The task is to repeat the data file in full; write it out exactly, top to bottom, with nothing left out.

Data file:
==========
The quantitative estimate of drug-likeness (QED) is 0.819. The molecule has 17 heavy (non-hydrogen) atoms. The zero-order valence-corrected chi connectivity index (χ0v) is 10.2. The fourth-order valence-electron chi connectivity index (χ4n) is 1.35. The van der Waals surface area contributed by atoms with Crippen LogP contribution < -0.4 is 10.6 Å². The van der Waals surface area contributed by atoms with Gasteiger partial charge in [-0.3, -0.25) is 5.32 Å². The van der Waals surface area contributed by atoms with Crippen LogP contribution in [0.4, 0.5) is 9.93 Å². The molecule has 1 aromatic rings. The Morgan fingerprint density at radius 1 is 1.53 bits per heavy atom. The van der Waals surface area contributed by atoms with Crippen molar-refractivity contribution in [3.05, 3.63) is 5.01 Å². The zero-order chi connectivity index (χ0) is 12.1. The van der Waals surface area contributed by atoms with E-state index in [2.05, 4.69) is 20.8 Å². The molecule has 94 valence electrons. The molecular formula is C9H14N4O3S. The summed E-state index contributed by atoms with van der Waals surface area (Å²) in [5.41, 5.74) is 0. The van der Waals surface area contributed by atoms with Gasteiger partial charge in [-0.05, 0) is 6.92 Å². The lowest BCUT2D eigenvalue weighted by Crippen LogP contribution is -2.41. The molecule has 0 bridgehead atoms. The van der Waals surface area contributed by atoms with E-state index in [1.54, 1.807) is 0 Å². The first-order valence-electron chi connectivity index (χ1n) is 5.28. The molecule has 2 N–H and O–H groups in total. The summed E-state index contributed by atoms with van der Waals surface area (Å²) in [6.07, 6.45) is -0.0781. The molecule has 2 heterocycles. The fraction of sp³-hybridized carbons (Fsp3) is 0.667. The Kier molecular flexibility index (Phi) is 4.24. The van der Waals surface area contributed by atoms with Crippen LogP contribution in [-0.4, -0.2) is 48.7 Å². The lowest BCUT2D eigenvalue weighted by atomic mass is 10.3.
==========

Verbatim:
The quantitative estimate of drug-likeness (QED) is 0.819. The molecule has 17 heavy (non-hydrogen) atoms. The zero-order valence-corrected chi connectivity index (χ0v) is 10.2. The fourth-order valence-electron chi connectivity index (χ4n) is 1.35. The van der Waals surface area contributed by atoms with Crippen LogP contribution < -0.4 is 10.6 Å². The van der Waals surface area contributed by atoms with Gasteiger partial charge in [-0.3, -0.25) is 5.32 Å². The van der Waals surface area contributed by atoms with Crippen LogP contribution in [0.4, 0.5) is 9.93 Å². The molecule has 1 aromatic rings. The Morgan fingerprint density at radius 1 is 1.53 bits per heavy atom. The van der Waals surface area contributed by atoms with Crippen molar-refractivity contribution in [3.05, 3.63) is 5.01 Å². The zero-order chi connectivity index (χ0) is 12.1. The van der Waals surface area contributed by atoms with E-state index in [2.05, 4.69) is 20.8 Å². The molecule has 94 valence electrons. The molecular formula is C9H14N4O3S. The summed E-state index contributed by atoms with van der Waals surface area (Å²) in [5.41, 5.74) is 0. The van der Waals surface area contributed by atoms with Gasteiger partial charge in [-0.05, 0) is 6.92 Å². The lowest BCUT2D eigenvalue weighted by Crippen LogP contribution is -2.41. The molecule has 0 bridgehead atoms. The van der Waals surface area contributed by atoms with E-state index in [1.54, 1.807) is 0 Å². The first-order valence-electron chi connectivity index (χ1n) is 5.28. The molecule has 2 N–H and O–H groups in total. The summed E-state index contributed by atoms with van der Waals surface area (Å²) in [6.07, 6.45) is -0.0781. The molecule has 2 heterocycles. The fraction of sp³-hybridized carbons (Fsp3) is 0.667. The Kier molecular flexibility index (Phi) is 4.24. The van der Waals surface area contributed by atoms with Crippen LogP contribution in [-0.4, -0.2) is 48.7 Å². The lowest BCUT2D eigenvalue weighted by atomic mass is 10.3.